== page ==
Are you a book lover? Do you wish you had an entire library to yourself that you can access anytime?
Do you dream of having a huge cupboard full of books in your room? I bet if you even have the slightest regard towards reading, the place I am about to show you will pique your interest to the max.
Welcome to the ‘Book Market of Iraq, where books remain in the street at night because Iraqis say: “The reader does not steal and the thief does not read.”
I know you don’t expect this kind of thinking coming from a troubled country like Iraq, but here it is. The Mutanabbi Street which is located in Baghdad, near the old quarter at Al Rasheed Street portrays the most unbelievable of book markets that have ever existed.
This Iraqi book street is referred to as ‘the heart and soul of the Baghdad’s literacy and intellectual community.’
It spreads all along the street and thousands of people gather here every day, to bag in some of those prized books that are laid out unsupervised most of the times.
But no one steals them, no one grabs the books and run away without paying. That’s the beauty of this Iraqi book street. And it is every bit magical considering the amount of violence present in the country, don’t you think?
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Sadly, the history of this street is not as beautiful and peaceful as it looks.
On March 5, 2007, a car bomb exploded on this book street and killed over 26 people. It left the area littered and unsafe for shoppers and destroyed many businesses. But the locals didn’t lose hope. After a year of repair and clean up, the street was reopened with the same enthusiasm about literature.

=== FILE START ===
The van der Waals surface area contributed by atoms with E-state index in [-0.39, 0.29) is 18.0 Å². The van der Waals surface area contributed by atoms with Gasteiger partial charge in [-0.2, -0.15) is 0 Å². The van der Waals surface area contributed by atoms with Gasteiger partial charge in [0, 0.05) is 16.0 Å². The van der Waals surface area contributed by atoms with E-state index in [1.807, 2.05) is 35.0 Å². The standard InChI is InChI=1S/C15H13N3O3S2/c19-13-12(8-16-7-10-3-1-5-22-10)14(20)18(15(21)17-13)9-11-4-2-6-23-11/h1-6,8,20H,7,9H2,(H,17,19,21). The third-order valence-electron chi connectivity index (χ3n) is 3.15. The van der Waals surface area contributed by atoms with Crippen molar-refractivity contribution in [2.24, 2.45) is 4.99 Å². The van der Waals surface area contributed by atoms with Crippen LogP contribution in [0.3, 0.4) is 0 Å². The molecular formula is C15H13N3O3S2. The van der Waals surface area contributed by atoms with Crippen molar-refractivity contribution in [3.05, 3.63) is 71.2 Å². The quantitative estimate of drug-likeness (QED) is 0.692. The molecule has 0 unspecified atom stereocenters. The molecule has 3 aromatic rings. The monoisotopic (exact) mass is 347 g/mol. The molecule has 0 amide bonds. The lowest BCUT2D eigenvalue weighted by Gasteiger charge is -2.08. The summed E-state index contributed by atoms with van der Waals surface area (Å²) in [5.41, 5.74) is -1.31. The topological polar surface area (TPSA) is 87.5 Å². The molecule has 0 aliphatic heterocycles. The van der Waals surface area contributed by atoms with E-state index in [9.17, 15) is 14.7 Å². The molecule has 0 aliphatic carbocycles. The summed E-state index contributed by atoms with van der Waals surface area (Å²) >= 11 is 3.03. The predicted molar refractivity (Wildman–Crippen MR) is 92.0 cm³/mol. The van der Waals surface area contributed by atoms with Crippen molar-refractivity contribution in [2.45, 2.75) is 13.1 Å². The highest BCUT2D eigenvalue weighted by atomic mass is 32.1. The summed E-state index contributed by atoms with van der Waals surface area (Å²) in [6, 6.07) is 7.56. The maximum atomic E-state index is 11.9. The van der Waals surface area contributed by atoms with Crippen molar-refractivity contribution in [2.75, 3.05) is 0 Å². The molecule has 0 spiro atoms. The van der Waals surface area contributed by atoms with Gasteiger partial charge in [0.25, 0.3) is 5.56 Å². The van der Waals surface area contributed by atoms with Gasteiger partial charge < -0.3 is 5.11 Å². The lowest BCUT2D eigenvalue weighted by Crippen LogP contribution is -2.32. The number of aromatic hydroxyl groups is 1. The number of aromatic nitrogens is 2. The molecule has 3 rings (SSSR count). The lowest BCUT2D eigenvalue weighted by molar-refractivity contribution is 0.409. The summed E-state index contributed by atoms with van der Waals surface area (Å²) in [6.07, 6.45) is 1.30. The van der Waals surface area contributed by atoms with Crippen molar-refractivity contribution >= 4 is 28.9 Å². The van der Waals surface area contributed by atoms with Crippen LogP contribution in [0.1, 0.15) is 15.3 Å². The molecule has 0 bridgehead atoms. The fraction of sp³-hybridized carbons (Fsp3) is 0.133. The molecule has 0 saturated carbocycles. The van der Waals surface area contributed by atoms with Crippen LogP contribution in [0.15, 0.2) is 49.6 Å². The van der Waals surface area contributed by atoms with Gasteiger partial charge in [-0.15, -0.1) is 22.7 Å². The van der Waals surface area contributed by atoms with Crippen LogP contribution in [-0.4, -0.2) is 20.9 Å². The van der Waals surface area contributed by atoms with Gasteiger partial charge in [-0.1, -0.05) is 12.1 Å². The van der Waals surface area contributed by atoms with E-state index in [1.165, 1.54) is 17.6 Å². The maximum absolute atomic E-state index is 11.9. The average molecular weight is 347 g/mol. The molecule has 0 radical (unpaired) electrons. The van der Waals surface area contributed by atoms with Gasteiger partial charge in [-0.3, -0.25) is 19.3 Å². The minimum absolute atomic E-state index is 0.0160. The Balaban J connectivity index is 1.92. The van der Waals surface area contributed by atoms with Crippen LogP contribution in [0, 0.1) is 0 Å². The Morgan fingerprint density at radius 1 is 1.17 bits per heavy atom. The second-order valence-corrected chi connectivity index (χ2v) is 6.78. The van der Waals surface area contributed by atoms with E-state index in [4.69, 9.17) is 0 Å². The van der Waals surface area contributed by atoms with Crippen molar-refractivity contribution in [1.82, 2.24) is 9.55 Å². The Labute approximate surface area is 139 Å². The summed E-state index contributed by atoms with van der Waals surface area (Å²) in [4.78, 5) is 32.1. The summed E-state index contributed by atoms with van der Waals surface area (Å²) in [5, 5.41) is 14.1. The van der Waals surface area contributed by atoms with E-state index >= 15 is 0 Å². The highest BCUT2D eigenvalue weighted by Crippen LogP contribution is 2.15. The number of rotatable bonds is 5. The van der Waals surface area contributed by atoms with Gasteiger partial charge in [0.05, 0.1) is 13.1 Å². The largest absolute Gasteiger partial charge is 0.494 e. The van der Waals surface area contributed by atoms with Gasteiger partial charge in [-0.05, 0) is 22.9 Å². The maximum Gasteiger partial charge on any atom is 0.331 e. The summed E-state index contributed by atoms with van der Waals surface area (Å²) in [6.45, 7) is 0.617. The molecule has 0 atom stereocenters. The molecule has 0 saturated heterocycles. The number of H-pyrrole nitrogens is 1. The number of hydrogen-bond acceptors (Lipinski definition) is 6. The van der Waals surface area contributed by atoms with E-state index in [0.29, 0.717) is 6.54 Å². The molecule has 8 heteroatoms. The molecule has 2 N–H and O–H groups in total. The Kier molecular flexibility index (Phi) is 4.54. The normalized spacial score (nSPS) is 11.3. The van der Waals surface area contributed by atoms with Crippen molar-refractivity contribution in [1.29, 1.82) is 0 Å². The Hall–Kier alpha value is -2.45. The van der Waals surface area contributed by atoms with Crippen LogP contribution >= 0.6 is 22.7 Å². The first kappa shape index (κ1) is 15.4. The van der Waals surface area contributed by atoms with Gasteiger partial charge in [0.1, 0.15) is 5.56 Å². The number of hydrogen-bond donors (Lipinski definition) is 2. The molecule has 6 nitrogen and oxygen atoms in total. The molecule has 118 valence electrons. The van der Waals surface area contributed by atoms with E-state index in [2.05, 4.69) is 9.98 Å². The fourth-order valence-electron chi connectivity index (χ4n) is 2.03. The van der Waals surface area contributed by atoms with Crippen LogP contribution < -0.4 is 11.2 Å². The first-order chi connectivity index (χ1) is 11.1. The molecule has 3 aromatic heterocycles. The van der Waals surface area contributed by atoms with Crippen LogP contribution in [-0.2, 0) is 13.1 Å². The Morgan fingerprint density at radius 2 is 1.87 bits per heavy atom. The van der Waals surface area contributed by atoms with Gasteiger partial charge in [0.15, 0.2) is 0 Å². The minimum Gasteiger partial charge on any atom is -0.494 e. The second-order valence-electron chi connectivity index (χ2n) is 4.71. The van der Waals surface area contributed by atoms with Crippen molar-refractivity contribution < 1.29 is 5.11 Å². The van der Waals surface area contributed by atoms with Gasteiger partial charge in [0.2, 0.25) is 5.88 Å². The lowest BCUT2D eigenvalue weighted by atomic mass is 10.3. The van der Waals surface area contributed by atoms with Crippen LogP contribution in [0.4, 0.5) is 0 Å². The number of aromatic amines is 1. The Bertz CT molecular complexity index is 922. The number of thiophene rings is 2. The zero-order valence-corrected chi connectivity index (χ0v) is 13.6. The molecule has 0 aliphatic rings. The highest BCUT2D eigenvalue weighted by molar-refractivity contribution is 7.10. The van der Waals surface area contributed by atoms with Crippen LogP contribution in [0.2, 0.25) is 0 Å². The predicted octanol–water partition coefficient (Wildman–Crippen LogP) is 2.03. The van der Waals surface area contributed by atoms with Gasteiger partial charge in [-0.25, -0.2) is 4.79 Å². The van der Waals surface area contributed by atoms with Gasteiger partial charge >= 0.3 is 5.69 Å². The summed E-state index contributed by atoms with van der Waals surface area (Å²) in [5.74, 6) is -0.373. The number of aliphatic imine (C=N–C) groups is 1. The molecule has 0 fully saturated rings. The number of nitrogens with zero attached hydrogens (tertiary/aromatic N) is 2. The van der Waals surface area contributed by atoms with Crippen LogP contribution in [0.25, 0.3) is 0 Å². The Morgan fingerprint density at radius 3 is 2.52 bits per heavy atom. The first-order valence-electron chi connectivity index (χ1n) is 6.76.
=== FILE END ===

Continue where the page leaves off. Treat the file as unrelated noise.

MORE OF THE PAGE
Apart from being famous for its book market, the Mutanabbi street is also known for a cafe. The name of the cafe is “Shabandar’s cafe”. And the manager ‘Al Khashali’ is also one hell of a personality.
In the bomb blast that happened on this very book street, he lost four sons and a grandson but somehow he survived.
He is now 85-years old and sits at the helm, exactly a century after his great-great-great-grandfather first founded the cafe in 1917.
This cafe used to be a well-known gathering place for intellectual people back in its glory days. It mostly included Iraqi poets, playwrights, philosophers, dissenters, and even politicians.
Today, it is the beacon of a reminder of those times and has turned into a famous tourists attraction.
Even though this Iraqi book street hasn’t got entirely back into its former glory, people are trying their best to keep up the liveliness. By promoting tourism and the love for books through this book street, Baghdad is doing pretty well.
On the other hand, it really ignites respect in my heart for people who live and work for the betterment of the future of their youth by offering them such an inspirational market where books are left unattended.